Price: Ducharme played a winner | The Journal of Montreal

Basically, Dominique Ducharme could not lose by sending Carey Price in front of goal last night.

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CH faced a mediocre team, one of the worst in the league, and every chance of victory was lined up for them.

Or Carey Price had a start and, well protected by his teammates, was able to win the game. And so, Ducharme won his bet.

Or else Price collapsed once more and the Senators beat the Canadiens, causing a surprise.

Dominique Ducharme won anyway, because he was getting out of the eternal dilemma between displeasing his star Carey Price and allowing Jake Allen to win matches.

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If Price had been the losing keeper, Ducharme would have been released for a couple of weeks. He could have put Allen in five or six games in a row without getting his life poisoned by the media and Price’s agent.

But the Canadian won and Carey Price did his job. He didn’t steal the game, no need, he just did his job well and under the circumstances it was fine.


Yesterday, José Théodore raised a point that has tormented me for more than 10 years. Theo recalled that from the beginnings of Price with the Canadian, the management had always incubated and protected him. As soon as Cristobal Huet had shown a little panache, we had traded. No doubt so as not to shake Price’s confidence.

Then, when Jaroslav Halak clearly overtook Price in quite a fabulous spring in 2010 by knocking out the Washington Capitals and Pittsburgh Penguins in quick succession, Pierre Gauthier shipped Halak to St. Louis in exchange for Lars Eller. How urgent was it to get rid of Halak? Carey Price should not be “distracted”, he explained to me when the season resumed.

In fact, other than maybe Peter Budaj, Carey Price has never had to compete in Montreal at all. He was like a Formula 1 driver who would be given a taxi driver as a teammate. He could afford a terrible month of November without paying the price.

In addition, any goalkeeper sitting on a contract ending in 2026 at 10.4 million US per year knows that he is becoming untouchable.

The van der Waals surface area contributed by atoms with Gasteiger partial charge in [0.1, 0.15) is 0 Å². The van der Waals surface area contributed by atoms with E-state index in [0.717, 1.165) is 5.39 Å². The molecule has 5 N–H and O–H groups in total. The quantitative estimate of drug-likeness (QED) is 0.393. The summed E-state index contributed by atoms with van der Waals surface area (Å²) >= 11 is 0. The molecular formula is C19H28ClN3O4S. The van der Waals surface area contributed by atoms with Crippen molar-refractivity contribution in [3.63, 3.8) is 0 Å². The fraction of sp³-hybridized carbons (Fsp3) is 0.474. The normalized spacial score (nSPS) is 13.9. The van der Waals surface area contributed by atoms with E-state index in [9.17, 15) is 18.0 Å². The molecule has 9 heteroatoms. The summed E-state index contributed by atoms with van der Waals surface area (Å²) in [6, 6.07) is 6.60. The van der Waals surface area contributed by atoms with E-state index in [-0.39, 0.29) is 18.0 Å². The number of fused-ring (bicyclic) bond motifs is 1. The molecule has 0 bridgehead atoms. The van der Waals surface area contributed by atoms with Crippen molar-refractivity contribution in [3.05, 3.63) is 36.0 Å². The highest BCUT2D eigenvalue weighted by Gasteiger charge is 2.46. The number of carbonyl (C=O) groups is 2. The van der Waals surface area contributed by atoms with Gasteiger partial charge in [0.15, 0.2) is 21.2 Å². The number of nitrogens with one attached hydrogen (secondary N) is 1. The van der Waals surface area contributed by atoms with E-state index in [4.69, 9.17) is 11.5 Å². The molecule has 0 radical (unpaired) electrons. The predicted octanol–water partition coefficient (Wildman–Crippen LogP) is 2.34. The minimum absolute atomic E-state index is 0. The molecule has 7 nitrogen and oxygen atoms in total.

But it looks like it’s not enough for Price. It may be a coincidence, but the arrival of Jake Allen seemed to disturb him. Destabilize him.

We would need to know Carey Price much better to allow ourselves to go further. We know that he is a relatively easy athlete to manage, that he does not play the superstar in the group, that he can be very nice … except when he has to talk to journalists after a loss.

But what do we really know about him other than the hundreds of photos posted by his wife, Angela, on Instagram? We know that he’s not the one who seems to take up the most space in the family, but that’s all …

The rest ? It happens very often that talented men and women are unable to handle the stress of competing internally in a company. That the idea of ​​even surpassing a teammate to keep position and privileges is disturbing …

If so, it may become very complicated to manage. Because, you see, Carey Price is not getting any younger.

Vézina: a great book

I confess, I thought I knew a lot about Georges Vézina. You cannot have grown up in Chicoutimi-Nord and passed in front of the Georges-Vézina Center without knowing the idol of goalkeepers. The Chicoutimi Cucumber!

So I started reading Mikaël Lalancette’s book, taking a chapter at random. I promised myself to browse from one page to another without settling too much in the book. Just to see…

It was a mistake. And Lalancette quickly won his bet. After a quarter of an hour, I took up Patrick Roy’s preface and devoured, page by page, line by line, a fabulous story. In fact, a story so well told it makes for a great book.

A great book happens when an author has spent thousands of hours researching. It’s simple, there is not an important detail that is not validated by Lalancette. Old newspapers from the 1920s, weeklies, magazines, regional clippings, extracts from Progress from Saguenay, one would swear that the author has unearthed everything and read everything about the life of Georges Vézina. It’s teeming with life.


Plus, it’s written in a simple, flowing style. What is most difficult about writing. A large slice of bread of 15 lines, it’s easy to spread. But it is unreadable. Simply telling is an art. Lalancette’s book can be read without making an effort.

And yet, it is a formidable portrait of all of Quebec and sometimes Canadian society that he paints with a light and precise brush.

Against the backdrop of ancestral struggles between Anglos and French Canadians, between the dominant and the colonized.

We find in a few lines the smoky view in a natural ice arena, trams, trains …

My colleague Marc de Foy, talks about the Vézina sweater …

I just wanted to make sure you are having fun …

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